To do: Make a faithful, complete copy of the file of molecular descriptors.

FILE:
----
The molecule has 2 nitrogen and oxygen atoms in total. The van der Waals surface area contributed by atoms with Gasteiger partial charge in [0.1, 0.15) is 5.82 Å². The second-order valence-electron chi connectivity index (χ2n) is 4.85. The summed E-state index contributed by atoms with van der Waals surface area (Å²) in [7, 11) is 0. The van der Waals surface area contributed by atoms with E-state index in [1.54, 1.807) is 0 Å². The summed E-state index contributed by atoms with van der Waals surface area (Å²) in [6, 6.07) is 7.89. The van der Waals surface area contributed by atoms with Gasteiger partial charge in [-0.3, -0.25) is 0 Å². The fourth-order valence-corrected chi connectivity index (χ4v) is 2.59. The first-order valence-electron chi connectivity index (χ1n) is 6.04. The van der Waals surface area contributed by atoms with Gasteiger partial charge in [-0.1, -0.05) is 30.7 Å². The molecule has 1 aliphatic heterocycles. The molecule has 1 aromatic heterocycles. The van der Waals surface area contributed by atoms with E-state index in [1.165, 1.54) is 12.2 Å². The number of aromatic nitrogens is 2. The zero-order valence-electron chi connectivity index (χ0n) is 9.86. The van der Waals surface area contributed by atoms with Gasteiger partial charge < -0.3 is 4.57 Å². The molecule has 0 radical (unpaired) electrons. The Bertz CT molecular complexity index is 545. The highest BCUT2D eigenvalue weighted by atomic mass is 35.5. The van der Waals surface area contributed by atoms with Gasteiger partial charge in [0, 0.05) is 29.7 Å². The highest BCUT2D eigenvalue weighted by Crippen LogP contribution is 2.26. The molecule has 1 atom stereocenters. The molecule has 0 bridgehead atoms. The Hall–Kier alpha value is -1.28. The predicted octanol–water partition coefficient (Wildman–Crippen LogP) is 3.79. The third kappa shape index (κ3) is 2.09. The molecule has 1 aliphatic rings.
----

The molecule has 2 nitrogen and oxygen atoms in total. The van der Waals surface area contributed by atoms with Gasteiger partial charge in [0.1, 0.15) is 5.82 Å². The second-order valence-electron chi connectivity index (χ2n) is 4.85. The summed E-state index contributed by atoms with van der Waals surface area (Å²) in [7, 11) is 0. The van der Waals surface area contributed by atoms with E-state index in [1.54, 1.807) is 0 Å². The summed E-state index contributed by atoms with van der Waals surface area (Å²) in [6, 6.07) is 7.89. The van der Waals surface area contributed by atoms with Gasteiger partial charge in [-0.3, -0.25) is 0 Å². The fourth-order valence-corrected chi connectivity index (χ4v) is 2.59. The first-order valence-electron chi connectivity index (χ1n) is 6.04. The van der Waals surface area contributed by atoms with Gasteiger partial charge in [-0.1, -0.05) is 30.7 Å². The molecule has 1 aliphatic heterocycles. The molecule has 1 aromatic heterocycles. The van der Waals surface area contributed by atoms with E-state index in [1.165, 1.54) is 12.2 Å². The number of aromatic nitrogens is 2. The zero-order valence-electron chi connectivity index (χ0n) is 9.86. The van der Waals surface area contributed by atoms with Gasteiger partial charge < -0.3 is 4.57 Å². The molecule has 0 radical (unpaired) electrons. The Bertz CT molecular complexity index is 545. The highest BCUT2D eigenvalue weighted by atomic mass is 35.5. The van der Waals surface area contributed by atoms with Gasteiger partial charge in [0, 0.05) is 29.7 Å². The highest BCUT2D eigenvalue weighted by Crippen LogP contribution is 2.26. The molecule has 1 atom stereocenters. The molecule has 0 bridgehead atoms. The Hall–Kier alpha value is -1.28. The predicted octanol–water partition coefficient (Wildman–Crippen LogP) is 3.79. The third kappa shape index (κ3) is 2.09. The molecule has 1 aliphatic rings.